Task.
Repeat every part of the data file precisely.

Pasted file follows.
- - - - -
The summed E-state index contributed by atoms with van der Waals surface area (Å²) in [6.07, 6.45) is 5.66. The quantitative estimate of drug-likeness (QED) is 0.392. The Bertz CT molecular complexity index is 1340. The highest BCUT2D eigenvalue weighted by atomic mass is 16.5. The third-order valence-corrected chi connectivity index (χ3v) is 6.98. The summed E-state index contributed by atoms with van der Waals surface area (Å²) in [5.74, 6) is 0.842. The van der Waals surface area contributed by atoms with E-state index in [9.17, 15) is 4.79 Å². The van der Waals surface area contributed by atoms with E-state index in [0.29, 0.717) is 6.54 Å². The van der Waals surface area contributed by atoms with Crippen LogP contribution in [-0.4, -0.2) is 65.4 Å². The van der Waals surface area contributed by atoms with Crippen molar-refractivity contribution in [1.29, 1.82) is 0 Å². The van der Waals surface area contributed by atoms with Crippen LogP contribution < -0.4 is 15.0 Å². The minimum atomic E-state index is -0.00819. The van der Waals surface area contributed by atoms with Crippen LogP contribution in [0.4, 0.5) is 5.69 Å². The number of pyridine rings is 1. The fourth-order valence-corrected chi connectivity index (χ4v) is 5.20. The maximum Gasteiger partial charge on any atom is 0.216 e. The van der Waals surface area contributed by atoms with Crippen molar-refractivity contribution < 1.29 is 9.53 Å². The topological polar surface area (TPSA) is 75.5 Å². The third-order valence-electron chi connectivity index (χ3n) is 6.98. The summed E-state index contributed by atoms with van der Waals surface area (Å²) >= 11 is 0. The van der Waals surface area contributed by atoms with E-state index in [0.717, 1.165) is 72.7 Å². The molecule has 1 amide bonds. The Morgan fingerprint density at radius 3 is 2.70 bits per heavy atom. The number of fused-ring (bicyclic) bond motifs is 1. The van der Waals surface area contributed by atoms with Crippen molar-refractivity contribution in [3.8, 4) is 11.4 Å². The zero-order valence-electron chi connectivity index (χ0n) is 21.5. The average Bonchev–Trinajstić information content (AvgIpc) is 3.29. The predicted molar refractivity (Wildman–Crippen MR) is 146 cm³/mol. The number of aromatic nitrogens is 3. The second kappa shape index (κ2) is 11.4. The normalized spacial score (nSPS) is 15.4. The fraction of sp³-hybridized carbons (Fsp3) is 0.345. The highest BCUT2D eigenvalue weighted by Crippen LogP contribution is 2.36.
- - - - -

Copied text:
The summed E-state index contributed by atoms with van der Waals surface area (Å²) in [6.07, 6.45) is 5.66. The quantitative estimate of drug-likeness (QED) is 0.392. The Bertz CT molecular complexity index is 1340. The highest BCUT2D eigenvalue weighted by atomic mass is 16.5. The third-order valence-corrected chi connectivity index (χ3v) is 6.98. The summed E-state index contributed by atoms with van der Waals surface area (Å²) in [5.74, 6) is 0.842. The van der Waals surface area contributed by atoms with E-state index in [9.17, 15) is 4.79 Å². The van der Waals surface area contributed by atoms with E-state index in [0.29, 0.717) is 6.54 Å². The van der Waals surface area contributed by atoms with Crippen LogP contribution in [-0.4, -0.2) is 65.4 Å². The van der Waals surface area contributed by atoms with Crippen molar-refractivity contribution in [1.29, 1.82) is 0 Å². The van der Waals surface area contributed by atoms with Crippen LogP contribution < -0.4 is 15.0 Å². The minimum atomic E-state index is -0.00819. The van der Waals surface area contributed by atoms with Crippen LogP contribution in [0.4, 0.5) is 5.69 Å². The number of pyridine rings is 1. The fourth-order valence-corrected chi connectivity index (χ4v) is 5.20. The maximum Gasteiger partial charge on any atom is 0.216 e. The van der Waals surface area contributed by atoms with Crippen molar-refractivity contribution < 1.29 is 9.53 Å². The topological polar surface area (TPSA) is 75.5 Å². The third-order valence-electron chi connectivity index (χ3n) is 6.98. The summed E-state index contributed by atoms with van der Waals surface area (Å²) >= 11 is 0. The van der Waals surface area contributed by atoms with E-state index in [0.717, 1.165) is 72.7 Å². The molecule has 1 amide bonds. The Morgan fingerprint density at radius 3 is 2.70 bits per heavy atom. The number of fused-ring (bicyclic) bond motifs is 1. The van der Waals surface area contributed by atoms with Crippen molar-refractivity contribution in [3.8, 4) is 11.4 Å². The zero-order valence-electron chi connectivity index (χ0n) is 21.5. The average Bonchev–Trinajstić information content (AvgIpc) is 3.29. The predicted molar refractivity (Wildman–Crippen MR) is 146 cm³/mol. The number of aromatic nitrogens is 3. The second kappa shape index (κ2) is 11.4. The normalized spacial score (nSPS) is 15.4. The fraction of sp³-hybridized carbons (Fsp3) is 0.345. The highest BCUT2D eigenvalue weighted by Crippen LogP contribution is 2.36.